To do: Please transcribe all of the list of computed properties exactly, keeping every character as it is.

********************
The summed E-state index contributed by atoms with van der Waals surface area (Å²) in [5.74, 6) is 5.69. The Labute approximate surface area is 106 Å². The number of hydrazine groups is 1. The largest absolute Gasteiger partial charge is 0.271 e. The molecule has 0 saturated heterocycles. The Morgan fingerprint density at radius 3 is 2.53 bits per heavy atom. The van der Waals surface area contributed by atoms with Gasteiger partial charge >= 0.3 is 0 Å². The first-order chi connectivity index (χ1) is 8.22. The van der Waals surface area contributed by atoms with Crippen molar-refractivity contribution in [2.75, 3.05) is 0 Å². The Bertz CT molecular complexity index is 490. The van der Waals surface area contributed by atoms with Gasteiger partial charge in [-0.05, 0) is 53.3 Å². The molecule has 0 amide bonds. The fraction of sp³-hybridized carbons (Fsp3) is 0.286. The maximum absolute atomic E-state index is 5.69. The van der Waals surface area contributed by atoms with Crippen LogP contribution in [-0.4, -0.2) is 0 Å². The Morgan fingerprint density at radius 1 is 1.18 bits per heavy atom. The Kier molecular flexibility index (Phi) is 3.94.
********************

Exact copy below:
The summed E-state index contributed by atoms with van der Waals surface area (Å²) in [5.74, 6) is 5.69. The Labute approximate surface area is 106 Å². The number of hydrazine groups is 1. The largest absolute Gasteiger partial charge is 0.271 e. The molecule has 0 saturated heterocycles. The Morgan fingerprint density at radius 3 is 2.53 bits per heavy atom. The van der Waals surface area contributed by atoms with Gasteiger partial charge >= 0.3 is 0 Å². The first-order chi connectivity index (χ1) is 8.22. The van der Waals surface area contributed by atoms with Crippen molar-refractivity contribution in [2.75, 3.05) is 0 Å². The Bertz CT molecular complexity index is 490. The van der Waals surface area contributed by atoms with Gasteiger partial charge in [-0.05, 0) is 53.3 Å². The molecule has 0 amide bonds. The fraction of sp³-hybridized carbons (Fsp3) is 0.286. The maximum absolute atomic E-state index is 5.69. The van der Waals surface area contributed by atoms with Crippen LogP contribution in [-0.4, -0.2) is 0 Å². The Morgan fingerprint density at radius 1 is 1.18 bits per heavy atom. The Kier molecular flexibility index (Phi) is 3.94.